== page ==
RT Archives

The Lost Film that Inspired the Look of Modern Horror Icon Mister Babadook

Lon Chaney's creepy "Man In the Beaver Hat" from London After Midnight was truly terrifying, according to reviews of the long-lost film at the time of its release.

by | November 20, 2020 | Comments

The Babadook, London After Midnight

(Photo by ©IFC Midnight, Courtesy the Everett Collection)

It’s estimated that between 75 and 90 percent of films made before 1929 are either lost or only exist in incomplete form. As part of our RT Archives project, we are collecting contemporaneous reviews for those films – see a full list here and read what critics said about them at the time – and shining a spotlight on the stories and people behind them. Learn more about the RT Archives project here.

Mr. Babadook – the tall and top-hatted monster from Jennifer Kent’s acclaimed film The Babadook – might be the most iconic horror villain of recent times. (Don’t believe us? Check out the memes… or just leave your house on Halloween evening.) But while the Babadook is a marvel of modern horror, its roots date back to the earliest days of cinema, and to one film in particular: the Lon Chaney-starring London After Midnight. Here, as part of our RT Archives project, we take a look at that film and how its distinctive visuals inspired one of recent horror’s most celebrated works.

To read reviews of director Tod Browning’s 1927 London After Midnight, a murder mystery flavored with ghouls and hypnosis, is to know that it is terrifying. The Film Daily wrote that “Lon Chaney’s latest chill raiser [has] a story certain to disturb the nervous system of the more sensitive picture patrons.” But modern audiences will never know just how nerve-wracking the film is. Although it has been reconstructed by Rick Schmidlin with the help of recovered still photographs, a script, and new score by Robert Israel – you can find details of that effort at TCM – audiences can no longer see London After Midnight in its original form: the only known remaining copy was destroyed in an MGM vault fire in the 1960s.

London After Midnight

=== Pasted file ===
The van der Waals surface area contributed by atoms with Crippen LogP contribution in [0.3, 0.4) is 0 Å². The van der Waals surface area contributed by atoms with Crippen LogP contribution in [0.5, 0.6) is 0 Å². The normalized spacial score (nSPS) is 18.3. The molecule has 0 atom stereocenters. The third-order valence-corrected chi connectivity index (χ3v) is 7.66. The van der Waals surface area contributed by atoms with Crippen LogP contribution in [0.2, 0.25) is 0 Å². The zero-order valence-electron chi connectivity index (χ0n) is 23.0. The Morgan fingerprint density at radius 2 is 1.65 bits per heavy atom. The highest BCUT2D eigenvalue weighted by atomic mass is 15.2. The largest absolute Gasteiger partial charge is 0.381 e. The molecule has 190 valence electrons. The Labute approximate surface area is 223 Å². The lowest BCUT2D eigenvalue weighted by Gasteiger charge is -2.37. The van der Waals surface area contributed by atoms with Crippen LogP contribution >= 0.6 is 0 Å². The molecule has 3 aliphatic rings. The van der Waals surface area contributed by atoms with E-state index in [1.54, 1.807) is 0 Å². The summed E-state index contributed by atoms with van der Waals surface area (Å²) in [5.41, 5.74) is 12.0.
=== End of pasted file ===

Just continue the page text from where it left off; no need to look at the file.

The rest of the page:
(Photo by Courtesy the Everett Collection)

Trawl through contemporary reviews, though, and you see that a major contributor to the film’s overall creepiness was a mysterious character who – spoiler alert! – is later revealed to be Scotland Yard Inspector Professor Edward C. Burke in disguise. Of the limited imagery from the film that remains, it’s this figure, with his bulging eyes, pointed teeth, and distorted grin, that stands out. The Sydney Morning Herald’s April 30, 1928 review addressed the effect of the creature at the time: “The few moments when a squat black figure like a bat, with glaring eyes and enormous teeth, is seen coming down the stairs in company with a woman in grey robes, whose face is terrifying in its corpse-like absence of expression, imprint themselves very strongly on the mind.”

The role was fittingly played by famed character actor Chaney, known as “the man of a thousand faces” due to his ability to apply his own makeup and prosthetics, and distort his body for the many roles that required it. He utilized those skills to deliver memorable performances in The Phantom of the Opera and The Hunchback of Notre Dame, among others. But it was the wide-eyed, grinning Professor Burke that might have been his most singularly disturbing; at the very least, according to a 1928 Photoplay review, the costuming and makeup used “was as gruesome as any [Chaney] had ever worn.” In December of 1927, The Brooklyn Daily Eagle wrote, “Mr. Chaney obligingly applies a figurative bit of ice to the vertebrae by walking in and out of scenes in properly horrifying makeup.”

London After Midnight

(Photo by Courtesy the Everett Collection )

Keen-eyed movie fans immediately saw similarities between “The Man In the Beaver Hat,” as Chaney’s London After Midnight figure came to be known, and Mr. Babadook, the creature from a mysterious pop-up book who enters the home – and/or minds – of a grieving mother and her young son in Kent’s The Babadook. There’s the hat, the black-rimmed eyes, and the exaggerated mouth and teeth. In 2014, Kent told the Mountain Express that the image of Chaney in the 1927 movie “really impressed itself upon me.”

She added in the same interview: “What I loved about that particular image – and you can also see it in the footage we used of [Chaney] in the movie on TV from Phantom of the Opera – is that you can see that it’s a person’s face. It’s just a face that’s been distorted – without CGI obviously – but manipulated so that it looks human, but almost not. And I think that London After Midnight, shot with his face and his mouth pulled apart like that, is really frightening.”

There is a thematic similarity, too, between how both creatures are handled in Browning and Kent’s films. In The Babadook, the creature is more than a terrifying specter who must be vanquished for Essie Davis’s Amelia to move on – he becomes something that the protagonist must learn to make space for in her life. In London After Midnight, Chaney’s mysterious figure is misunderstood as well: He’s ultimately not a villain, and becomes a key part of solving the film’s mystery.

The Babadook

(Photo by ©IFC Midnight)

That turn resonates with something Chaney told journalist Ruth Waterbury in the same issue of Photoplay in which London was so well reviewed – and his performance deemed “perfect.” “I’ve tried to show that the lowliest people frequently have the highest ideals,” Chaney said. “In the lower depths when life hasn’t been too pleasant for me I’ve always [had] that gentleness of feeling, that compassion of an under dog for a fellow sufferer.”